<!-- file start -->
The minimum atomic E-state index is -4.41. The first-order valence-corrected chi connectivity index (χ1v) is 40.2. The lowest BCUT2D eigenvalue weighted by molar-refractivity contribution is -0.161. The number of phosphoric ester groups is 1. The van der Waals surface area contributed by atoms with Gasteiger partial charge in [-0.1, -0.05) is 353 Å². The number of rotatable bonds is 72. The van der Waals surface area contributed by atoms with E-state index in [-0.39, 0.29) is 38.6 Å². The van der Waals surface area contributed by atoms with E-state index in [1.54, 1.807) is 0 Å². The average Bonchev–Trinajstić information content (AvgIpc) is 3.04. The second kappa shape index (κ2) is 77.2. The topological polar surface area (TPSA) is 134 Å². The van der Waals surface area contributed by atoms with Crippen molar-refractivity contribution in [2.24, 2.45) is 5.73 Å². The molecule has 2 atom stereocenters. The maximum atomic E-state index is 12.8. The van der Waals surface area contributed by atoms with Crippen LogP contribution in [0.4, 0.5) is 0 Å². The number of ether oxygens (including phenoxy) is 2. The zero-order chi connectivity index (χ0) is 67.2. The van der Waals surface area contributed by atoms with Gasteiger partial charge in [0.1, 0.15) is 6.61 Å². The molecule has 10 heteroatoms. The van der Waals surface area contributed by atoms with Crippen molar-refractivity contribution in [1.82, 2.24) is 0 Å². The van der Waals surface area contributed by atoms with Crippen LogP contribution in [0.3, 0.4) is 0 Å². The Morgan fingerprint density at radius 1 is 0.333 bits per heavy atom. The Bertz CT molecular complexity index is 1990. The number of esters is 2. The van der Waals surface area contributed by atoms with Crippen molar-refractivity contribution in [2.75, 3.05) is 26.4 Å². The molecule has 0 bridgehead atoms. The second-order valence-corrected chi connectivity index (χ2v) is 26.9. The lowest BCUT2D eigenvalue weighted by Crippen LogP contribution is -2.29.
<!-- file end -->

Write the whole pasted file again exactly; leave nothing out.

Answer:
The minimum atomic E-state index is -4.41. The first-order valence-corrected chi connectivity index (χ1v) is 40.2. The lowest BCUT2D eigenvalue weighted by molar-refractivity contribution is -0.161. The number of phosphoric ester groups is 1. The van der Waals surface area contributed by atoms with Gasteiger partial charge in [-0.1, -0.05) is 353 Å². The number of rotatable bonds is 72. The van der Waals surface area contributed by atoms with E-state index in [-0.39, 0.29) is 38.6 Å². The van der Waals surface area contributed by atoms with E-state index in [1.54, 1.807) is 0 Å². The average Bonchev–Trinajstić information content (AvgIpc) is 3.04. The second kappa shape index (κ2) is 77.2. The topological polar surface area (TPSA) is 134 Å². The van der Waals surface area contributed by atoms with Crippen molar-refractivity contribution in [2.24, 2.45) is 5.73 Å². The molecule has 2 atom stereocenters. The maximum atomic E-state index is 12.8. The van der Waals surface area contributed by atoms with Crippen LogP contribution in [0.4, 0.5) is 0 Å². The number of ether oxygens (including phenoxy) is 2. The zero-order chi connectivity index (χ0) is 67.2. The van der Waals surface area contributed by atoms with Gasteiger partial charge in [0.1, 0.15) is 6.61 Å². The molecule has 10 heteroatoms. The van der Waals surface area contributed by atoms with Crippen molar-refractivity contribution in [1.82, 2.24) is 0 Å². The van der Waals surface area contributed by atoms with Crippen LogP contribution in [0.3, 0.4) is 0 Å². The Morgan fingerprint density at radius 1 is 0.333 bits per heavy atom. The Bertz CT molecular complexity index is 1990. The number of esters is 2. The van der Waals surface area contributed by atoms with Crippen molar-refractivity contribution in [2.75, 3.05) is 26.4 Å². The molecule has 0 bridgehead atoms. The second-order valence-corrected chi connectivity index (χ2v) is 26.9. The lowest BCUT2D eigenvalue weighted by Crippen LogP contribution is -2.29.